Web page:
told by mum Taz
Sophia was born on the 22 February 2016 I was absolutely delighted to hold her in my arms for the first time. Apart from slight jaundice and not feeding much and being very sleepy, she was perfect.
The first week at home was intense, Sophia would cry all the time, not feed well and just wouldn’t settle no matter what I did.
By around week seven at home I was extremely worried and stressed, her feeding issues were not resolved despite attending several GP appointments and my six-week post-natal assessment. I was reassured each time that my baby was fine.
At week ten, I trusted my instincts and rushed Sophia to hospital where I finally got an answer, but it was beyond anything I could have possibly imagined. Sophia was diagnosed with Dilated Cardiomyopathy (heart failure) and failure to thrive. She had an enlarged heart and needed immediate cardiac intensive care at Great Ormond Street Hospital (GOSH).
Sophia spent over two months at GOSH in cardiac intensive care before being transferred to a high dependency ward, she was later transferred to Northwick Park Hospital before finally being discharged home.
Sophia has spent a great deal of time in hospital, for the first three years of her life I would rush her to A & E on average every two weeks and her admissions were endless. She developed metabolic issues around seven months of age and her blood sugars would drop drastically warranting further clinical investigations at GOSH metabolic medicine clinic.
Sophia was placed on the heart transplant register list in December 2017, and was continued monitored very closely by GOSH with monthly check ups ensuring she was clinically stable enough to be medically managed at home despite having a heart function at only 20% capacity.
Sophia has spent most of her life so far in hospital, she continues to be nasal gastric tube fed, has to undergo endless tests, routine medical observations, cannulas, PICC lines, so on and so forth.
Early in 2019 we finally got the call at 5.o0 am in the morning, it was GOSH, they had found a ‘match’ for Sophia. I remember just being in complete denial at first, refusing to accept in my head at this point in life that Sophia needed to go through such a major procedure with all the risks that it entailed. I was overwhelmed, after all she was bouncing around the day before full of energy and had been seen by her consultant only two days earlier. Despite a great deal of understanding and familiarity with her condition, nothing prepares you as a parent to witness your child undergo such a huge operation.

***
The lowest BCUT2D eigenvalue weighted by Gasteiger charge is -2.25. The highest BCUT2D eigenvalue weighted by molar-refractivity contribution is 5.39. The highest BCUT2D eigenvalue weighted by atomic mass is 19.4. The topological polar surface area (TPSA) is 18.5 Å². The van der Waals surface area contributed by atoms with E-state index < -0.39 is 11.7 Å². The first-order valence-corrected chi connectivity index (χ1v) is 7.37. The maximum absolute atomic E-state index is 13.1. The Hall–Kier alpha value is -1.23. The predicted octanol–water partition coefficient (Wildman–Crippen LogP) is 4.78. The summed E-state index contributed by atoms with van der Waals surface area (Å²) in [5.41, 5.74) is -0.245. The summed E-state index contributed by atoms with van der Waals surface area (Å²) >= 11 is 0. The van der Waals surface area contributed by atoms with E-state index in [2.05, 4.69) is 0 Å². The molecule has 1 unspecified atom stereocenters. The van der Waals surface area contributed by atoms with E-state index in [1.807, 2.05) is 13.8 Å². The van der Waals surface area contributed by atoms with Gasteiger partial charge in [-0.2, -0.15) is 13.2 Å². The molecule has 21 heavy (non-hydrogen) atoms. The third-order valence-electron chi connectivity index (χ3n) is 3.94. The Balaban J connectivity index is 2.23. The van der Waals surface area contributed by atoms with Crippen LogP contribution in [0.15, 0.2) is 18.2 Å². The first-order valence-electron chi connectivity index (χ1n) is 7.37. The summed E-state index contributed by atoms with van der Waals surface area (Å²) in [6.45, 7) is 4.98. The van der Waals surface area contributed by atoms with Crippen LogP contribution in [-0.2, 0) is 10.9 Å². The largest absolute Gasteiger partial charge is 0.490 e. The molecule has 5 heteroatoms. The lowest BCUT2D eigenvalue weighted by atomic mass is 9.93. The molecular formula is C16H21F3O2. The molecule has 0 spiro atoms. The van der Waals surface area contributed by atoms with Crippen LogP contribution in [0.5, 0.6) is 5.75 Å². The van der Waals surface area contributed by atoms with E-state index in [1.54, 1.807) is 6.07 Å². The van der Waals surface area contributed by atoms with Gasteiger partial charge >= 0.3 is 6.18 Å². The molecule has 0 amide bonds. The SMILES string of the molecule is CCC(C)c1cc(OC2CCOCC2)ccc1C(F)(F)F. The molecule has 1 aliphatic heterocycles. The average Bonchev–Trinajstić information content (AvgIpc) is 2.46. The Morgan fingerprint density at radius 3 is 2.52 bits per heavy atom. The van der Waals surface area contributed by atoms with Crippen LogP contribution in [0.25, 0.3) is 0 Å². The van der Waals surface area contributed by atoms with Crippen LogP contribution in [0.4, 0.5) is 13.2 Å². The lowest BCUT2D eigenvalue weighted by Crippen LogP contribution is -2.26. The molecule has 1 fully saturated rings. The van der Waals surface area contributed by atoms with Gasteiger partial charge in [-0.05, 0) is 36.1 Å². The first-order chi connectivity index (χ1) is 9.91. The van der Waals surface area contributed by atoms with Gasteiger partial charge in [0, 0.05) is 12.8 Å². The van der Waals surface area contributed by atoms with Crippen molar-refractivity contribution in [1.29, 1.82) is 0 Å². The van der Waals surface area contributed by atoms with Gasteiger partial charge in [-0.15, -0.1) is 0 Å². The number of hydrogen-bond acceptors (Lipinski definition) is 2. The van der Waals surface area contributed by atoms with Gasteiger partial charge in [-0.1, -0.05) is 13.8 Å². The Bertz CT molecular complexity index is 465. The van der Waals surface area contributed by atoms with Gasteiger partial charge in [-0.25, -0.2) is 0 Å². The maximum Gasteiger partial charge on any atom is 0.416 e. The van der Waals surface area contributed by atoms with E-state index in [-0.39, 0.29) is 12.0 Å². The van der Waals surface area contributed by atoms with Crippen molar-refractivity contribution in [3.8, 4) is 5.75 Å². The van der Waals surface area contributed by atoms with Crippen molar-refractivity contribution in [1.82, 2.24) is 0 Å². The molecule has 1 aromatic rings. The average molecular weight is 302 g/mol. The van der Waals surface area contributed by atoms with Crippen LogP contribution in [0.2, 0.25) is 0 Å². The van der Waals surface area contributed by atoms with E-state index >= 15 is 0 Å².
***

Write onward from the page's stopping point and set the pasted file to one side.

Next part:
I let go of her tiny little finger after being anaesthetised, hearing her last words to the surgical team “Please don’t hurt me”.
Finally, she fell asleep and the nurse asked me “Do you want to kiss her goodbye?”.
“Goodbye” was the catalyst, I just broke down in tears, after being so strong and resilient all day, I walked away an emotional wreck wondering if I’d ever see my daughter again but hopeful this would be a success as she was in the best place possible at GOSH.
Sophia is now post heart transplant. She continues to have regular hospital admissions for medical treatment for infections because she is immunocompromised. Sophia no longer has the symptoms of excessive sweating, breathlessness, increased heart rate etc. Her new heart is working well and thankfully there have been no signs of transplant rejection.
Despite having to endure seven hospital admissions for various infections and a cardiac biopsy during the past through years, Sophia continues to thrive and never lets her health challenges stop her from having fun.
Sophia is doing really well and has been without an NG tube for over a year now which is good progress. She has regular bloods and appointments at GOSH aswell as our local Hospital Northwick Park.
I hope Sophia’s story will help raise awareness of the importance of blood and organ donation.
A transplant is not a cure, but it can be very effective in improving quality of life and increasing life expectancy. A heart transplant is only used as a last resort when all other options have been exhausted.
I see an improved quality of life for Sophia and feel blessed she has had this opportunity, as the sad reality is many children die waiting for a donor heart as there is a shortage.
If you have been affected by any of the issues raised in this content you can contact firstname.lastname@example.org or 0300 561 0065.